One Squiggly Line Blog

Hand-drawn pictures can make things clear, simple, and fun in blogs, too!

Visual Thinking & Creativity: Timelines

Pictures are obviously a big part of visual thinking. So are words. But if you just throw a bunch of words and pictures on a page, you just end up with a mess. A visual mess that makes your thinking messy, too.
That's where organization comes in. It's the third essential component of successful visuals. It doesn't have to be fancy. In fact, it's often best to keep things really simple.

A timeline is a simple and effective way to visually organize information.The image above shows a simple timeline of the International Center for Studies in Creativity, where I got my master's degree. Of course there's a whole lot more to their story than shown in this timeline, but it includes the things that influenced or impacted me in some way. You get the idea, at a glance.

Check out One Squiggly Line's About Visual Thinking page to learn more.

Visual Thinking & Creativity: World Creativity & Innovation Week

WorldCreativityInnovationWeek_VisualThinking_OneSquigglyLine

It's two months since World Creativity and Innovation Week. But why not celebrate it every month? On April 15-22 every year, people from around the world celebrate creativity and innovation by deliberately doing something creative every day. It could be something simple or something profound. It really doesn't matter — just be creative, whatever month it is!

Visual Thinking & Visual Notes: Live Graphic Recording at Events

VisualNotes_GraphicRecording_TechInclusion_OneSquigglyLine

There's never just one way to create visual notes, especially when they are created live. And at a large scale. That can make capturing a panel talk more of a challenge for some people. It takes a bit more flexibility than a clearly defined presentation.

I tend to capture panel discussions in a way that highlights the key points of the discussion as a whole. Not a series of summaries of what each person contributed. Since discussions tend to be rather fluid, the final visual makes much more sense that way. Speakers tend to like it better that way, too. So often key points build on what another speaker said, so there's no chance of misattribution when you capture the discussion as a whole.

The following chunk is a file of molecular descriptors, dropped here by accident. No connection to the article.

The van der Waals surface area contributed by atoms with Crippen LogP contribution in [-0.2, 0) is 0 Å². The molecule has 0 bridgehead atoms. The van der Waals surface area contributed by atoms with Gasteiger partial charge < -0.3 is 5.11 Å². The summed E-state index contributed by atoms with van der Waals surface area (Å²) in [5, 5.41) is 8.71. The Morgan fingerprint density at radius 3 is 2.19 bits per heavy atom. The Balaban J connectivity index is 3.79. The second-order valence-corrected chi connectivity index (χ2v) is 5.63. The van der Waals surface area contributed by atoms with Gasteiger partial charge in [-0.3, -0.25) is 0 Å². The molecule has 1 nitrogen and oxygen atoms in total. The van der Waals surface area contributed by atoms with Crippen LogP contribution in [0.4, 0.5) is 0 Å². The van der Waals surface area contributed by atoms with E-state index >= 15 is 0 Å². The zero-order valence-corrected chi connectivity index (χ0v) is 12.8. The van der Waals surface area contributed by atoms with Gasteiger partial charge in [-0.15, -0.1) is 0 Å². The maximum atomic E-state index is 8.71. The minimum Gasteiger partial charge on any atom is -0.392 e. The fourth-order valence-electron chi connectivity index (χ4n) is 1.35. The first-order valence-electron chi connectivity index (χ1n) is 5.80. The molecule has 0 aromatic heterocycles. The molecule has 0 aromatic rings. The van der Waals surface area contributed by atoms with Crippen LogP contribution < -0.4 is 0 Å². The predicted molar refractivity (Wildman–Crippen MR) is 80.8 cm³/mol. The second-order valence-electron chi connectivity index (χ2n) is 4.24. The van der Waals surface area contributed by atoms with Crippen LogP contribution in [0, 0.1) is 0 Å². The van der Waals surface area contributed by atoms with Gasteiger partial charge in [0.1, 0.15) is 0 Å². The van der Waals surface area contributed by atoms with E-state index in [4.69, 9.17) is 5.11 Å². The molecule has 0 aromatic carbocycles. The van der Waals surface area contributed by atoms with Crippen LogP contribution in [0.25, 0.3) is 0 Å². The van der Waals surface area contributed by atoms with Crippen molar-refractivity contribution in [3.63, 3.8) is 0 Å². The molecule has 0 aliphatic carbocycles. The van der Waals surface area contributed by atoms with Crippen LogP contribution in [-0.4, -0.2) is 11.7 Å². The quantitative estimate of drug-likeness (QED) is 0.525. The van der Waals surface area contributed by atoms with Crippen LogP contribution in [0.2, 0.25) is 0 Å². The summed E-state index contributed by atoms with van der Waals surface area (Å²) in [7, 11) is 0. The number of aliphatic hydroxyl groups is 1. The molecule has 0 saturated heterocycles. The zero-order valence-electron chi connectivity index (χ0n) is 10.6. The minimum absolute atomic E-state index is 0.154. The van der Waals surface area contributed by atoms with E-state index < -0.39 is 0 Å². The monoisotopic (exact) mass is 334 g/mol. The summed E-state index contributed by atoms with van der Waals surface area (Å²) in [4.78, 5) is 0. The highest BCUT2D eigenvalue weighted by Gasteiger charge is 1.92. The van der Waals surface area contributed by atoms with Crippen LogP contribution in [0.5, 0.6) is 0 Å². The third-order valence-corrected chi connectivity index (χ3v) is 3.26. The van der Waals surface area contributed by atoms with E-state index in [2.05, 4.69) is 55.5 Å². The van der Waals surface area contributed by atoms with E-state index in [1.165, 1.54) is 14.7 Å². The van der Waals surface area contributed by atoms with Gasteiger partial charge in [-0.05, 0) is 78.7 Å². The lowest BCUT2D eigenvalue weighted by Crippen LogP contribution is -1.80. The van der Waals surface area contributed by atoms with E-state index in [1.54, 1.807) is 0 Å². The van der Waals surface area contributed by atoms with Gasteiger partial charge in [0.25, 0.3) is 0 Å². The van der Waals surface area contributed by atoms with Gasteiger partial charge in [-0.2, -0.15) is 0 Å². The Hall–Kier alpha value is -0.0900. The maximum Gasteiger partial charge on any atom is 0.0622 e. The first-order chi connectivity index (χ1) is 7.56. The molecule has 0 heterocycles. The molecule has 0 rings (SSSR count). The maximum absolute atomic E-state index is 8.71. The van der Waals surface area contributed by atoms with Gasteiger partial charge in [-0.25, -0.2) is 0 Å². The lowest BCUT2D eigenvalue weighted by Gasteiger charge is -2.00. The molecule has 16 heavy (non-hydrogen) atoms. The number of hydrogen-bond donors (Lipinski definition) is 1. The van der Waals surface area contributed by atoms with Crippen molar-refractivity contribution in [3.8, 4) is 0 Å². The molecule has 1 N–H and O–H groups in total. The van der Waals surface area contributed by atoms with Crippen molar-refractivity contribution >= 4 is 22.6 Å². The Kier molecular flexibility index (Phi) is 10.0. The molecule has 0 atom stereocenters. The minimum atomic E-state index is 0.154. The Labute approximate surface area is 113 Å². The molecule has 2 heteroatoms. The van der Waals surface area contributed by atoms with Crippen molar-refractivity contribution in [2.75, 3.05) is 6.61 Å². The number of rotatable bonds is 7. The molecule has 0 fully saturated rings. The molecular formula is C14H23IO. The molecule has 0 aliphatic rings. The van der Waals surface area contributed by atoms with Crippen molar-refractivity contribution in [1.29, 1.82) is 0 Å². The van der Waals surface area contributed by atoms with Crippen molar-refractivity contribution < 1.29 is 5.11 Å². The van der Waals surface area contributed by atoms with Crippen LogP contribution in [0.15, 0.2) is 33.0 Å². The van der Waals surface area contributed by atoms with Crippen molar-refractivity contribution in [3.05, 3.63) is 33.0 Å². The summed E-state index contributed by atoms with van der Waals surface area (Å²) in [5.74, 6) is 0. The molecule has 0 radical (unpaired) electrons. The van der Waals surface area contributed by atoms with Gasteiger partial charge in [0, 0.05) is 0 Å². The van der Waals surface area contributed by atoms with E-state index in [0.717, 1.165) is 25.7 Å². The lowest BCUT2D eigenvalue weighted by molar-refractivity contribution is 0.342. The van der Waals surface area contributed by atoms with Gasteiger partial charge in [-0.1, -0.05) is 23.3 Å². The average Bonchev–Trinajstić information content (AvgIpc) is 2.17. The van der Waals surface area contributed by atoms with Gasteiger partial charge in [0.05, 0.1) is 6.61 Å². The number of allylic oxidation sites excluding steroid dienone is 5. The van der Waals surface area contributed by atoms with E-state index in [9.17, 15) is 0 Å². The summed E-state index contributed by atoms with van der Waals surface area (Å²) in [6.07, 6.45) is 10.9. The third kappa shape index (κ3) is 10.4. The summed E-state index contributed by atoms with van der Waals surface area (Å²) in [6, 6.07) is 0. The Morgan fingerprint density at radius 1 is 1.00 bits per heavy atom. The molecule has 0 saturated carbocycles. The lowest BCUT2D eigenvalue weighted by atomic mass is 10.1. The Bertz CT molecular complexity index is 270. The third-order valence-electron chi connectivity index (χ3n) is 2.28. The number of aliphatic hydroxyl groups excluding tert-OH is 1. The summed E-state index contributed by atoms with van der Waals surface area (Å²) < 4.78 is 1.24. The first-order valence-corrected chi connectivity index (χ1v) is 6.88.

The visual notes above were created during a panel discussion at TechInclusion last fall. You can see the whole set of visual notes created live, on-site there in this Flickr album

Visual Thinking & Creativity: Think inside the box, too!

VisualThinking_Creativity_Patterns_FlowersInBoxes_OneSquigglyLine

There's a myth out there that highly creative people just sit around and wait for inspiration to strike. Like a great big lightening bolt from the sky. Or a soft whisper from a mystical muse.

Truth is, creativity is not quite so passive. It is an active process. And there's a science to it, not just an art. There are even formulas, methods, and procedures for generating ideas and, equally importantly, evaluating them.

While there's often a push to "think outside the box" when generating ideas, thinking inside the box can be just as important. And productive. "The box" gives you a starting place, and sometimes getting started can be the hardest part.

So when looking for creative ideas, it's really ok to start with what you know, right where you are, with whatever you have right in front of you. Because once you start, you'll most likely keep going until that great idea hits you.
 

Visual Thinking & Live Visual Notes: Graphic Recording

When working live, you never know what's going to happen. I usually only have the same information the people in the audience have, which is a basic agenda. So I know the speaker's name, title of their talk, and how long they are scheduled to speak. That's it!